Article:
If you’ve lived, competed or breathed horses in Area 1, you know of Groton House Farm. This private estate is open only a few times each year for the horse community’s enjoyment. Despite the wear and tear on the fields and dirt roads that meander alongside the pastures and cottages, this family graciously opens their home to us.
Groton House is a destination event. The horse trials ties us to the fundamentals of our sport: community, galloping tracks, and the gorgeous horse country that has made New England a favorite among equestrians.
Originally, I had planned to compete Garth and Deszi at the event. But, while Garth continues to earn gold stars during his recovery (and a few naughty marks for bucking, rearing and bolting), Deszi had the pleasure of competing on these gorgeous grounds for the first time. Deszi has now had five months of training.
She is a professional through and through: I have yet to see this young Thoroughbred become overwhelmed by a show environment. We had a short dressage school, and after carefully eyeing the judge’s booth, she entered the ring calm and confident.
She was lovely, and pressed for her “new” trot with a new level of engagement and suspension.
Our canter transitions resembled something of a camel’s first sight of water, but aside from that, she was lovely. Scores were very tight – she scored a 33.9 for a 7th placing, just 2.2 points out of first. There was a two-way tie for first, a three-way tie for 4th, three-way tie for 8th and a tie for 16th place. That’s a lot of ties!
Deszi continued her success on cross-country: a cool, confident horse navigating the fences without concern. She is a blast to ride. She has fun, and she focuses on each fence without hesitation. She is a very cool mare. She cantered around with little effort for a double clear round to move up to 5th place.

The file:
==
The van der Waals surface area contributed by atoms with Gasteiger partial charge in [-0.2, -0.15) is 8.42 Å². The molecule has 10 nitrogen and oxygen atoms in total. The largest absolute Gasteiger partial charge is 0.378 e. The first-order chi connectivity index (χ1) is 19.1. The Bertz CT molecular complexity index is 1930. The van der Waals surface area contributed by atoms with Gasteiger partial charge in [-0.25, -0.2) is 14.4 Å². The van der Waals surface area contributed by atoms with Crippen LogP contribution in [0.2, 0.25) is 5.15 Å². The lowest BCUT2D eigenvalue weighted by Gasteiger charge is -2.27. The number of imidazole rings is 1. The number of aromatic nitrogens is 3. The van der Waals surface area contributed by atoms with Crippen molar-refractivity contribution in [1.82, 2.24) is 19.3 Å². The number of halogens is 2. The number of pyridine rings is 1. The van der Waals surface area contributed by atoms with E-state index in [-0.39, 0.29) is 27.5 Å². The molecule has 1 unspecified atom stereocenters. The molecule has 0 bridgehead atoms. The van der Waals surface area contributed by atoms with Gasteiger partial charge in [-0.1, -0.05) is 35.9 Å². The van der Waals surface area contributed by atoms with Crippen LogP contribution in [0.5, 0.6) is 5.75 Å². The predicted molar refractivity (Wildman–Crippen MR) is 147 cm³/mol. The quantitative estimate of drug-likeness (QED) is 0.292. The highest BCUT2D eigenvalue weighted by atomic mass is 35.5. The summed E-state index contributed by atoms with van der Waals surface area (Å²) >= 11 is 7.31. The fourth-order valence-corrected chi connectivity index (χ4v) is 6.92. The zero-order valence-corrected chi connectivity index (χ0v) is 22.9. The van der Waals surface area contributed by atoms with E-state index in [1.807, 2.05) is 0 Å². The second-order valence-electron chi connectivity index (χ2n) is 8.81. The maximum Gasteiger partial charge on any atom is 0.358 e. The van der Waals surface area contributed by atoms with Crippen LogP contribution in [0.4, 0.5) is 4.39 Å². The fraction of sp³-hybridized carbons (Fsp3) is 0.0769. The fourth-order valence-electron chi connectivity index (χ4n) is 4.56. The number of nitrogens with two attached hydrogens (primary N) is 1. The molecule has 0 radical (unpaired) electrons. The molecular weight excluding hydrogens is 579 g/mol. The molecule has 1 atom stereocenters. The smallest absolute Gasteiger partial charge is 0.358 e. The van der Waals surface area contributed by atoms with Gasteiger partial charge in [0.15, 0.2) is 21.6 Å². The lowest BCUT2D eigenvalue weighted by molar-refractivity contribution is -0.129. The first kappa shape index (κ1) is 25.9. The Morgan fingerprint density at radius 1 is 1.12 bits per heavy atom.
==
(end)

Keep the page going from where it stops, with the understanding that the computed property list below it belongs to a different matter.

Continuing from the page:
Show jumping has been our weaker phase, in part due to some strength issues in Deszi’s canter. We have been working on her canter quality religiously, translating this across stride lengths, distances to jumps, and through varying approaches to fences. It has paid off.
Unfortunately, we did have a rail that dropped us to 9th place, but let me tell you – when I placed her to a deep distance, she maintained her balance and her stride, allowing for great form over the fence. She was just a little delayed with that form, and ticked the rail with her front toe.
She is getting rather nonchalant about these Novice fence heights, which concerns me, and I think her move up to Training level at Huntington Farm is coming at the perfect time. I also must remember that although I have owned her since last summer, she is still very green. She is a special horse, and we have a great future of exciting experiences ahead of us.
Groton House is a smaller event now, offering levels of Novice through Intermediate-Preliminary at their USEA recognized horse trials.
Less then 20 years ago, this competition was one of the Olympic selection trials. The likes of Bruce Davidson, David O’Connor, Karen O’Connor and many more hacked their phenomenal partners down these same dirt roads, and galloped them across the same rolling grass fields.
The competition may be quieter today, but the history and heritage comes alive with every hoof beat.
Thank you, Paige Basset of Spotted Vision Photography, for the photos!
Thank you for riding along with us!
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